Breastfeeding Report Card

United States, 2022

The Breastfeeding Report Card is released every two years; however, breastfeeding data continue to be released annually on the DNPAO National Immunization Survey Breastfeeding Rates web page and on the interactive Data, Trends, and Maps website.

Overview

Breastfeeding has many health benefits for infants, children, and mothers and is a key strategy to improve public health. The 2020–2025 Dietary Guidelines for Americans (Dietary Guidelines)1 and the American Academy of Pediatrics (AAP)2 recommend that infants be exclusively breastfed for about the first 6 months, with continued breastfeeding alongside the introduction of complementary foods for at least 1 year (Dietary Guidelines) or at least 2 years (AAP), or longer if desired. CDC’s Breastfeeding Report Card, 2022 provides a compilation of data on breastfeeding practices and supports in all states, the District of Columbia, and Puerto Rico.

What Do the Numbers Tell Us?

Among infants born in 2019, most (83.2%) started out receiving some breast milk, and 78.6% were receiving any breast milk at 1 month. At 6 months, 55.8% of infants received any breast milk and 24.9% received breast milk exclusively (Figure 1). Families can face many challenges when it comes to breastfeeding. Yet data show that most infants start out breastfeeding, and many are still receiving some breast milk at 6 months. Even some breast milk is beneficial to infants. However, many families do not breastfeed for as long as they intend to3 and breastfeeding disparities by race and ethnicity persist.4 The steady decline in any and exclusive breastfeeding from month-to-month indicates that breastfeeding families may need stronger systems of support to reach their breastfeeding goals.

Figure 1. Percentage of Babies Receiving Any and Exclusive Breast Milk During the First 12 Months, Among Children Born in 2019

Figure 1. Percentage of Babies Receiving Any and Exclusive Breast Milk During the First 12 Months, Among Children Born in 2019

This year’s report highlights select breastfeeding support indicators that can help families reach their breastfeeding goals, including supportive maternity care practices, state paid family and medical leave laws, and early care and education (ECE) policies.

Evidence-based maternity care practices that support breastfeeding are critical in the first few hours and days to help mothers establish breastfeeding and reach their breastfeeding goals.5 Maternity care practices in the United States have improved slightly. National scores on CDC’s Maternity Practices in Infant Nutrition and Care (mPINC) survey increased from 79 in 2018 to 81 in 2020. Hospitals implementing the Baby-Friendly Hospital Initiative’s Ten Steps help ensure that mothers have the information, confidence, and skills necessary to successfully initiate and continue breastfeeding their babies, while reducing medically unnecessary formula supplementation. In 2021, over 1 in 4 babies were born in Baby-Friendly designated hospitals. Breastfeeding support in the maternity care setting continues to improve, but variations in care from state-to-state indicate that more work is needed.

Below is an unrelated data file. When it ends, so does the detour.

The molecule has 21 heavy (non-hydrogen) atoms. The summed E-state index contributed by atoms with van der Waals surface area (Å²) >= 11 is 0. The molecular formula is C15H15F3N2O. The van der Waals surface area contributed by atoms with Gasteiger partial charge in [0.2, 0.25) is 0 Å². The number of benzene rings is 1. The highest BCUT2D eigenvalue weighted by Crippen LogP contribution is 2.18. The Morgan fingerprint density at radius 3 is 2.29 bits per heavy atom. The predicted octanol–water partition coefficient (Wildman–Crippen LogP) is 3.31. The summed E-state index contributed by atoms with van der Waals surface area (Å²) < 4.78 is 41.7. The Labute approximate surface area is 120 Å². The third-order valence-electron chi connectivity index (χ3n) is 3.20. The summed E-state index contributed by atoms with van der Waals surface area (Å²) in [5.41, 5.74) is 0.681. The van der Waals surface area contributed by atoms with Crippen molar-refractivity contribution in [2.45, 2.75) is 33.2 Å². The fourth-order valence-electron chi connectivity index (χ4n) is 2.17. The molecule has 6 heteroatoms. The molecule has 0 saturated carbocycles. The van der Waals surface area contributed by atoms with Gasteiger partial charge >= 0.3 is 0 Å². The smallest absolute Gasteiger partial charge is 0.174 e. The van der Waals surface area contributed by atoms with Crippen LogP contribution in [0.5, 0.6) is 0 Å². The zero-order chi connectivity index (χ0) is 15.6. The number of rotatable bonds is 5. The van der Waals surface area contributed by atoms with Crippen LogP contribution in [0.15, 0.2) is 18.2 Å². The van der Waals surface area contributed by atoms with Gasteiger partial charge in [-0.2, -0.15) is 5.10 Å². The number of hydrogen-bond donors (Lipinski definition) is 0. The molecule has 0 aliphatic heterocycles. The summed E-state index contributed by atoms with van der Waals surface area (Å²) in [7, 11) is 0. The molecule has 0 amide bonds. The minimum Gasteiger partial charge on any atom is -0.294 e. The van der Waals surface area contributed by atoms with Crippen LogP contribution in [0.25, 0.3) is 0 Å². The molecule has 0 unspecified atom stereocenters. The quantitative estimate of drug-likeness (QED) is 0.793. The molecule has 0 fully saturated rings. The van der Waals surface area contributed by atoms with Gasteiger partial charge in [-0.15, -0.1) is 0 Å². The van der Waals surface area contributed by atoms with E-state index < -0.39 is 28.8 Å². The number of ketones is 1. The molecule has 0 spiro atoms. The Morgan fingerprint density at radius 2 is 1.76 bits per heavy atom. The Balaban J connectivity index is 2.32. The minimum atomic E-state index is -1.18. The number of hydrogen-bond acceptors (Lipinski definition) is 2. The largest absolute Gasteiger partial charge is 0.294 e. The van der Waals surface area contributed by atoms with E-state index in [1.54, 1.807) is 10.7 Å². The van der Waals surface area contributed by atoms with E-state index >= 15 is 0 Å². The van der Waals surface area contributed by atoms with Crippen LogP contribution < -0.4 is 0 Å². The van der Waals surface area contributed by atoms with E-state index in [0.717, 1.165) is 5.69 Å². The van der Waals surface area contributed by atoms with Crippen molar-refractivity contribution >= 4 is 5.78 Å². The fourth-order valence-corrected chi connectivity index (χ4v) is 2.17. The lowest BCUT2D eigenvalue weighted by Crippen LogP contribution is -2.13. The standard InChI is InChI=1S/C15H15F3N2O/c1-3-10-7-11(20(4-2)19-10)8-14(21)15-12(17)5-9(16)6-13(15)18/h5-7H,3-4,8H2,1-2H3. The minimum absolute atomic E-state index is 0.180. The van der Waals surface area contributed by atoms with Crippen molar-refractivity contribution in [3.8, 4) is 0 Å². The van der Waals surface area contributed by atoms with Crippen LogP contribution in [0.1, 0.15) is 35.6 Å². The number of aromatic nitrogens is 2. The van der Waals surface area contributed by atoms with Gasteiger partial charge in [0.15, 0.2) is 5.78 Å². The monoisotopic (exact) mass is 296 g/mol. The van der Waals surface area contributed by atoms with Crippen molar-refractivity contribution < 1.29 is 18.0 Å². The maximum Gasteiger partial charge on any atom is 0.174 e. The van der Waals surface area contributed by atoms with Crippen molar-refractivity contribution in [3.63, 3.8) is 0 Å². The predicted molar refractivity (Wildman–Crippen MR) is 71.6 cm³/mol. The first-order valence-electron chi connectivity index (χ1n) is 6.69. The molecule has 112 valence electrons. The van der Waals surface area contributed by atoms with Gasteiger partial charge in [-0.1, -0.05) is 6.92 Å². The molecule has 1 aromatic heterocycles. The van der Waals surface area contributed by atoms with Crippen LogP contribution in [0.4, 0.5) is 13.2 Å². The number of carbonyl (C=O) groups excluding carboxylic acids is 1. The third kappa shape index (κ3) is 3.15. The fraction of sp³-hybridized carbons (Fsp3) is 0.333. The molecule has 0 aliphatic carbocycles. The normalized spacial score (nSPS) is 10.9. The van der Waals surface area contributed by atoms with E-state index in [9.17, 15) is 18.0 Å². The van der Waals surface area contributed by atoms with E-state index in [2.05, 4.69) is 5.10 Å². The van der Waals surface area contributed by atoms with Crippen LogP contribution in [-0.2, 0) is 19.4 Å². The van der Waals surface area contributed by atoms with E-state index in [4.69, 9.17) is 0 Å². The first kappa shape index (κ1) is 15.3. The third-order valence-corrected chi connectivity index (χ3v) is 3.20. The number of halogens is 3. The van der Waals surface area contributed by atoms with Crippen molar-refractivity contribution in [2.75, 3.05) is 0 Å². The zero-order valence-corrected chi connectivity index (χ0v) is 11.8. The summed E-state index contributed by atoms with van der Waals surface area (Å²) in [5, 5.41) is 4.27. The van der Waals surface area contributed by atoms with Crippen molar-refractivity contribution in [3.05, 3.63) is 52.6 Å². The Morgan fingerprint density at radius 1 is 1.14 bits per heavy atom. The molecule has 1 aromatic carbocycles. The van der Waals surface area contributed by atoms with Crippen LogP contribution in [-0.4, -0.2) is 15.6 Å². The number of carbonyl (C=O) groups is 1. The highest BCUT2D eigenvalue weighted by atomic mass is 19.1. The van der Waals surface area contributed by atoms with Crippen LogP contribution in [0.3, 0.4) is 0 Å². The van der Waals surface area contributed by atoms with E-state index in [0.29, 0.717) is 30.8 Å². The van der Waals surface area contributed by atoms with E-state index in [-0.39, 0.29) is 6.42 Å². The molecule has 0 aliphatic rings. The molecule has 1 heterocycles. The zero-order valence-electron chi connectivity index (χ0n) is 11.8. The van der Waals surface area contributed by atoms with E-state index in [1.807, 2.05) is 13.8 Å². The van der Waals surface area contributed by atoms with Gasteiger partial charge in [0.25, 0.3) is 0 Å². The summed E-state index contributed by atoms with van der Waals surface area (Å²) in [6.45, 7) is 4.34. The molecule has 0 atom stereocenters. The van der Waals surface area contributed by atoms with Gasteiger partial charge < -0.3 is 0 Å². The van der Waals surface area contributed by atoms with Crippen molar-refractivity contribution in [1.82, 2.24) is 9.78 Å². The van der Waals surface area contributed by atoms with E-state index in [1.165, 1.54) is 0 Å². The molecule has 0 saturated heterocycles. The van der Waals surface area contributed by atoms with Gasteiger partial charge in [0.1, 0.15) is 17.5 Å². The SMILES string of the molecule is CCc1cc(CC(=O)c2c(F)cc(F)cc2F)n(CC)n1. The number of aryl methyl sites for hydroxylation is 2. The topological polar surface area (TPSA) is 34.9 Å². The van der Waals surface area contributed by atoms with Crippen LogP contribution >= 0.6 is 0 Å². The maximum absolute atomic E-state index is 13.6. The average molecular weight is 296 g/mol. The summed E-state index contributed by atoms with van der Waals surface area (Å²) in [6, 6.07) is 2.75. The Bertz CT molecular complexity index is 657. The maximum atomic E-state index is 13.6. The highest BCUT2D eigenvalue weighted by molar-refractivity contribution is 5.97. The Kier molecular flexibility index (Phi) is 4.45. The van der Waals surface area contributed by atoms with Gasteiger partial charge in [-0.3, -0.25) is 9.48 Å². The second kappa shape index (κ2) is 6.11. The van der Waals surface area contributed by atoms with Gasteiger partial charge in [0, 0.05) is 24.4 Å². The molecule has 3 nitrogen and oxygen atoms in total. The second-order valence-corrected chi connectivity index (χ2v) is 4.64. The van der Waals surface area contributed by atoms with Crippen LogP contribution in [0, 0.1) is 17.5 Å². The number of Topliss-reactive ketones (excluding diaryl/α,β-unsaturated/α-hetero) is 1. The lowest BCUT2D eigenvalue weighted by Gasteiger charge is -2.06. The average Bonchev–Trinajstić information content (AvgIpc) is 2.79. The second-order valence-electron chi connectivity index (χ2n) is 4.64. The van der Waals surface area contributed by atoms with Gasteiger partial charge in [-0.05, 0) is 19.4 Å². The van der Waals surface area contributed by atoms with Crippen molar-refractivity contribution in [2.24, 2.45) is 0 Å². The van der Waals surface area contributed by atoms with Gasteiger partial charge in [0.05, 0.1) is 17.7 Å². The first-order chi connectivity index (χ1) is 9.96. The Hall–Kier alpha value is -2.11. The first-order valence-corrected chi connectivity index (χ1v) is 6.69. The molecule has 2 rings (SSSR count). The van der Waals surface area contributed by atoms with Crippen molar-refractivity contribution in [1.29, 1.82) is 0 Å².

Although a family’s breastfeeding journey usually begins in the hospital, supportive policies and access to continued, coordinated support in the community can help families continue breastfeeding. Once families leave their birthing setting, breastfeeding rates drop slowly but consistently, which suggests that families may need additional types of support that facilitate exclusive breastfeeding and a longer duration of breastfeeding.

Breastfeeding support is especially important for mothers taking leave from, and returning to, the workforce. The Surgeon General’s Call to Action to Support Breastfeeding (CTA) identified a lack of paid maternity leave as a significant barrier to breastfeeding, especially for employed mothers with lower incomes, who are also more likely to experience racial and ethnic disparities.6 To reduce the impact of employment on breastfeeding disparities, the CTA calls for efforts to establish paid maternity leave for all employed mothers. Child care centers can also support breastfeeding for employed mothers; the CTA encourages states to adopt and enforce national standards that support breastfeeding mothers and caring for breastfed infants.